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The Dos and Don'ts of Starting a PR Agency

Posted At: November 29, 2010 1:08 PM
by Katie Breaseale

There is no cookie-cutter guide to starting a public relations agency. While starting a business requires proper planning, training and funding, not to mention a little luck, it is possible to find success and a better work/life balance from the experience. Three successful PR professionals not only found a little luck but also the careers of their dreams.

Holly Lollar — The Lollar Group
Holly Lollar, APR, is the president and founder of The Lollar Group in Birmingham, Ala. Before deciding to start her business, Lollar gained 10 years of experience in the public relations field. Lollar began her career as the vice president of public relations and marketing for Kid One Transport, a statewide nonprofit organization. After three and a half years, she relocated her talents, becoming the public relations account director at o2ideas, where she worked on various accounts, including Verizon Wireless, Samford University and Brookwood Medical Center.

Lollar founded The Lollar Group in August 2009 with her longtime friend and business partner, Tracy Smith. While she had the idea in the back of her mind for quite some time, Lollar only acted on it when it became the best option for her lifestyle and family.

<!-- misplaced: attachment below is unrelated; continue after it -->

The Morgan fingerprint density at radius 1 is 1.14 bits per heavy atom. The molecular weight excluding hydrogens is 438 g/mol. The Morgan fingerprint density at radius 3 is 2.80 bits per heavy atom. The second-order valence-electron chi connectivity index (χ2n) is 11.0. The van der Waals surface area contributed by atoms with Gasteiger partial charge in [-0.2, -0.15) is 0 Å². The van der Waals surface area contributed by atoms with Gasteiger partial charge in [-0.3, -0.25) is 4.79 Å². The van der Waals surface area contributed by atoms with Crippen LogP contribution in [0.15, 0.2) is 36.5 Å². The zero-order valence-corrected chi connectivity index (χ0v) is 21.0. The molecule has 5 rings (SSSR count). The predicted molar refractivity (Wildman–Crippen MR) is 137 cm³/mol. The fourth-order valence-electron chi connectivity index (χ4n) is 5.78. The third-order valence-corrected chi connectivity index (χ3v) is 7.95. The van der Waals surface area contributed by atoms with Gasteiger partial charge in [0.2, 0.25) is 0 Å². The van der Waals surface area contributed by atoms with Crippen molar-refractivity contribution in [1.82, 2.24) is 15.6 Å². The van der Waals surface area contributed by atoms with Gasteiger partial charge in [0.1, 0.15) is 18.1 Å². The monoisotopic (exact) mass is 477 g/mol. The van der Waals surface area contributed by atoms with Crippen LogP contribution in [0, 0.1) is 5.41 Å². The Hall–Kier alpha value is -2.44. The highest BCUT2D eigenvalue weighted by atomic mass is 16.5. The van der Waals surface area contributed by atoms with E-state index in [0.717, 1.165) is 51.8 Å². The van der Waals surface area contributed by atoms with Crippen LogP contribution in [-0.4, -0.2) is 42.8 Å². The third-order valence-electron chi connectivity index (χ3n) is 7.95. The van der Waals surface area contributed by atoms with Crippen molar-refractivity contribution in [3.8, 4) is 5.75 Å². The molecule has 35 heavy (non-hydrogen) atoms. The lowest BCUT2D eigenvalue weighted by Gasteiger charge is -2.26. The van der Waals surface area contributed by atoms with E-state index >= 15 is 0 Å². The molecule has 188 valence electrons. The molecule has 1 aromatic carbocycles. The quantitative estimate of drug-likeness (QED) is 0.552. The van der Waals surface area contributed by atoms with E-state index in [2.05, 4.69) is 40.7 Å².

“I loved working at o2ideas but it was important to me to have a better work/life balance,” Lollar said. “I was having baby; my mother-in-law was sick. The most fulfilling part of owning my own firm is being able to have more flexibility. I have never been so busy in my life, but I get to decide when I work. It is stressful but you are managing the stress; you manage it yourself. If you don’t work you don’t eat — that’s the stressful part.”

Lollar had plenty of experience in the field, but there are no classes offered on how to start a PR firm. It was up to her to figure out the process as she went along. One thing that helped her, however, was growing up watching her parents run their own businesses.

“I paid close attention to my parents who own their own small businesses,” Lollar said. “I had considered starting my own business for a long time, but I wanted to get my APR and plenty of experience. After 10 years and my APR, I felt ready.”

Lollar has some words of advice for those considering starting a new agency:

  • Make sure you have the experience necessary to do it.
  • Remember you can’t control everything but you can control being as prepared as possible.
  • Get a good lawyer and accountant.